While the damage from recent scandals may be short-lived, there's still the old image of the insurance salesman as a grasping, aggressive and possibly even unscrupulous person--eager to sell, but reluctant to help with a claim. This stereotype is based on ignorance. But ignorance is something we have the power to correct.
We need to change our image. And we can change it by launching a massive public relations and advertising program to educate the public and make people, particularly college and high-school students, aware of what the industry is really all about.
If we wait until students are in their junior or senior year of college, it's too late. The industry should help educators nationally develop a curriculum that would teach high-school students--starting in their freshman year--about the insurance industry's positive key role in our society.
Who could develop such a curriculum? I believe it can be accomplished through a national private-public alliance. A grand educational alliance should encompass the National Association of Insurance Commissioners, insurer groups like the Property Casualty Insurers Association of America and the National Association of Mutual Insurance Companies, agent-broker associations like the National Association of Professional Insurance Agents, and the Risk and Insurance Management Society.
Company and agent groups could train and furnish instructors who would go into our public schools. They'd both teach and serve as living, breathing role models. Students would see that insurance people are hip, personable and successful.
On a local level, a city or state could develop a model educational program. It would make perfect sense for Mayor Michael Bloomberg of New York--a leader with a superb business background--to spearhead such an effort in the world's leading financial center.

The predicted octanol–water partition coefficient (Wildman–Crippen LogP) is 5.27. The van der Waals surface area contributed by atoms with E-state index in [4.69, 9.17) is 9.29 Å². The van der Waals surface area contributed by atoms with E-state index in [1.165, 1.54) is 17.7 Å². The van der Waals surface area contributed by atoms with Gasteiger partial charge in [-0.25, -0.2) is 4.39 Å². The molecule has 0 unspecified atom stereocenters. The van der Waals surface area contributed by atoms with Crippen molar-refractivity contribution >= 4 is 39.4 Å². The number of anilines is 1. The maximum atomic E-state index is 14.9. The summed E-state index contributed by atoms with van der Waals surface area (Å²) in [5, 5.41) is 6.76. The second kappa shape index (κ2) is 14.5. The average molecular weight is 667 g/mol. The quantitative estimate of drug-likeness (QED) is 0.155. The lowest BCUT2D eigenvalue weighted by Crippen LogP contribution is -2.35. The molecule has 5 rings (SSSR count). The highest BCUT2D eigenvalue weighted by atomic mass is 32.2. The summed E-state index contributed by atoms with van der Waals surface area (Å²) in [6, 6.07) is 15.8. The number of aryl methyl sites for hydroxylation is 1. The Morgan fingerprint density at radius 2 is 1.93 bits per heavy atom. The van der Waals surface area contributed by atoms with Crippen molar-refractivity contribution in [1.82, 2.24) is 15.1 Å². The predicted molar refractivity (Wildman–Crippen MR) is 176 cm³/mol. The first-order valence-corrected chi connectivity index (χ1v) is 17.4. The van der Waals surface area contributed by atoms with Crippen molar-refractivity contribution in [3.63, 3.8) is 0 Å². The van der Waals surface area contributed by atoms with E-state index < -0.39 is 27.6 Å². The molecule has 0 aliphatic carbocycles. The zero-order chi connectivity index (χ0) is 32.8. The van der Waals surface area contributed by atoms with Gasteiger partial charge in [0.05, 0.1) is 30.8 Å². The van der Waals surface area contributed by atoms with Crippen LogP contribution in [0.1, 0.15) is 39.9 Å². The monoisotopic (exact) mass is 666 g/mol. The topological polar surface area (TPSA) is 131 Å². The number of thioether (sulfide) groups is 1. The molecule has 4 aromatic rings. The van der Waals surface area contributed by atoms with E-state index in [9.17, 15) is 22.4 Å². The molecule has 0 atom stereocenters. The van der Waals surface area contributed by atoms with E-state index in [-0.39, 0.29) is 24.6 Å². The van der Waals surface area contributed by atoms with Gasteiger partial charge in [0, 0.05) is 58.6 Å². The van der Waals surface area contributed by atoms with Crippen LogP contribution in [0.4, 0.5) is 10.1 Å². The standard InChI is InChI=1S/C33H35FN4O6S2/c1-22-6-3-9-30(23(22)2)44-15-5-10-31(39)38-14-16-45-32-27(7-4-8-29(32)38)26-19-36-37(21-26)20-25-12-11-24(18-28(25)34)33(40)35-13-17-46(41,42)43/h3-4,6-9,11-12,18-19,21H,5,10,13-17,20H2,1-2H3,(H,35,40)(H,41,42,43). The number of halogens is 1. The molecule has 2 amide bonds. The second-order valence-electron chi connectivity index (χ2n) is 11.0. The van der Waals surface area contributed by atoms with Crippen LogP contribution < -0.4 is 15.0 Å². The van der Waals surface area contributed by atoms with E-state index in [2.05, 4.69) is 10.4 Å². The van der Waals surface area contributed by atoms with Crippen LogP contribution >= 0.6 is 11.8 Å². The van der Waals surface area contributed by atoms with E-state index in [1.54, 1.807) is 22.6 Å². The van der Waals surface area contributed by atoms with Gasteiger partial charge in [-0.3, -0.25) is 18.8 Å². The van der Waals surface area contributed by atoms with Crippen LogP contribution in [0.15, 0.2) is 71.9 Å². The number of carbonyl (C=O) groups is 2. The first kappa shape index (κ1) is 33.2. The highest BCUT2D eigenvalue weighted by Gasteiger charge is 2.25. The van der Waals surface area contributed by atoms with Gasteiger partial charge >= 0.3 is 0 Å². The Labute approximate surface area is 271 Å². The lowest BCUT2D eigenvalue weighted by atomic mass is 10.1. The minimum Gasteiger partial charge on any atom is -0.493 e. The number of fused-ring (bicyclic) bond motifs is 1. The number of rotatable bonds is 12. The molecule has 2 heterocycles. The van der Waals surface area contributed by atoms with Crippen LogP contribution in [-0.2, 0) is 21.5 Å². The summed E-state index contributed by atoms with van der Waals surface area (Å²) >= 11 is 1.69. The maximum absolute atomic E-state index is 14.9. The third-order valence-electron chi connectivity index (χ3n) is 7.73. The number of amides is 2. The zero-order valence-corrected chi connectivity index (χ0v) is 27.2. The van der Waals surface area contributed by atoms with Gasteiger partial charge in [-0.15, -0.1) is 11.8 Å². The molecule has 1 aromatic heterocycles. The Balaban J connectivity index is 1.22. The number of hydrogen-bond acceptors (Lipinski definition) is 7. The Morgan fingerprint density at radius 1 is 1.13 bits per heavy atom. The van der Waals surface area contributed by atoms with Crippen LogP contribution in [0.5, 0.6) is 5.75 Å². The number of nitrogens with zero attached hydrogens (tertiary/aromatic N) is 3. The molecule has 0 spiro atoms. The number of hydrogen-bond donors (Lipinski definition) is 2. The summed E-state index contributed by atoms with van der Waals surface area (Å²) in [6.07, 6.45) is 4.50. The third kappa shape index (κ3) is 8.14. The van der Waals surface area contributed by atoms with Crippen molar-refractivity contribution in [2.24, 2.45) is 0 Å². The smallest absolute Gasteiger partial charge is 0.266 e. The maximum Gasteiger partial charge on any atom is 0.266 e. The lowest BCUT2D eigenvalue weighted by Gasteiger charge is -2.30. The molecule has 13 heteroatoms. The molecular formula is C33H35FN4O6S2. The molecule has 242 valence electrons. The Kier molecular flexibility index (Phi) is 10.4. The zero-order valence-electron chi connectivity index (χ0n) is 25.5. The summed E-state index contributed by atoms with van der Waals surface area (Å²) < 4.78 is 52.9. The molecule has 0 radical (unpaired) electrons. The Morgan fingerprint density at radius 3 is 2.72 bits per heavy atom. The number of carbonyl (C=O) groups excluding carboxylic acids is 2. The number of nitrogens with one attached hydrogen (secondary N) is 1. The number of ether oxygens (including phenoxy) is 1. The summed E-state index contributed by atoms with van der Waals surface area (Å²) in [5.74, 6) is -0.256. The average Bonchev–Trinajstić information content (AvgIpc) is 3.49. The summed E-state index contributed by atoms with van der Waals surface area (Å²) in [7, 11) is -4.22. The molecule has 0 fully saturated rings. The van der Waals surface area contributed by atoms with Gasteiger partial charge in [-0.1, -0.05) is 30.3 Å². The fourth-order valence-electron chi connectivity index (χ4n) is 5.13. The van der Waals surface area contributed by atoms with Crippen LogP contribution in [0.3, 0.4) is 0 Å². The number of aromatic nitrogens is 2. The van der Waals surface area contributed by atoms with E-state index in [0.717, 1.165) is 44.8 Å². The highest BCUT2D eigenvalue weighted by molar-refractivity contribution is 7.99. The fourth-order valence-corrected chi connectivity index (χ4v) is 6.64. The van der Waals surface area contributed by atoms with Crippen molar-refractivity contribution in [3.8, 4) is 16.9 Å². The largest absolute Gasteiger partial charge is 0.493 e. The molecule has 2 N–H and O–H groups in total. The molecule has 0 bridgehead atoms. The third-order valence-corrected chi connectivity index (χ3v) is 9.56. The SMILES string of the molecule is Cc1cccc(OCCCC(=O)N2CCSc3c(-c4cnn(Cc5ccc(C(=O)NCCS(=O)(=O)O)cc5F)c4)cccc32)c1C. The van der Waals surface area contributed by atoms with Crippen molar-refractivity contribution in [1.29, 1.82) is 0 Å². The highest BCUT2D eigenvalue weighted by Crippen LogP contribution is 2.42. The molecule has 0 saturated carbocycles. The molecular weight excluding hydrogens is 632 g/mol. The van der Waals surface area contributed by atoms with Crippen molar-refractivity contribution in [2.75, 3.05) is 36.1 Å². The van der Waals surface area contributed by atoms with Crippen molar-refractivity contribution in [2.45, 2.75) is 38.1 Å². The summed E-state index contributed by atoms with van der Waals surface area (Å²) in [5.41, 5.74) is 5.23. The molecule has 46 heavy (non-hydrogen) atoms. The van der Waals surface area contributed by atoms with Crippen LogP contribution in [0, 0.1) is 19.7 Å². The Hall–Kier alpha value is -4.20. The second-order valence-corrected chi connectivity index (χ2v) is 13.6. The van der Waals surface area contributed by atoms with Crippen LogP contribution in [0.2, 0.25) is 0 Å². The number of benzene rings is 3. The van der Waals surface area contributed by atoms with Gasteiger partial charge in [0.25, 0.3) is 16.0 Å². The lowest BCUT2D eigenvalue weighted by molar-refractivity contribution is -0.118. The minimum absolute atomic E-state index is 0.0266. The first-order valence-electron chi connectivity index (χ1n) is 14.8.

Such a curriculum would cover the basics of risk transfer and why it is a foundation of civilization. The course could start with the basics of auto, home and life insurance--certainly young people would be interested in knowing more auto insurance--and then segue into commercial insurance, risk management and loss control.
We need to tell young people that personal insurance is just one segment of our industry, and that sales is only one of the many attractive careers available in it. We need to let students and their advisers know about business insurance and risk management, and about the many opportunities in it for men and women with talent, ambition and skills. We need to make our future M.B.A., law, marketing and engineering students aware that insurance is the very cornerstone of our economy that makes all other commerce possible, and continually demonstrate to them that people with talent can go far and have profitable, rewarding careers in insurance.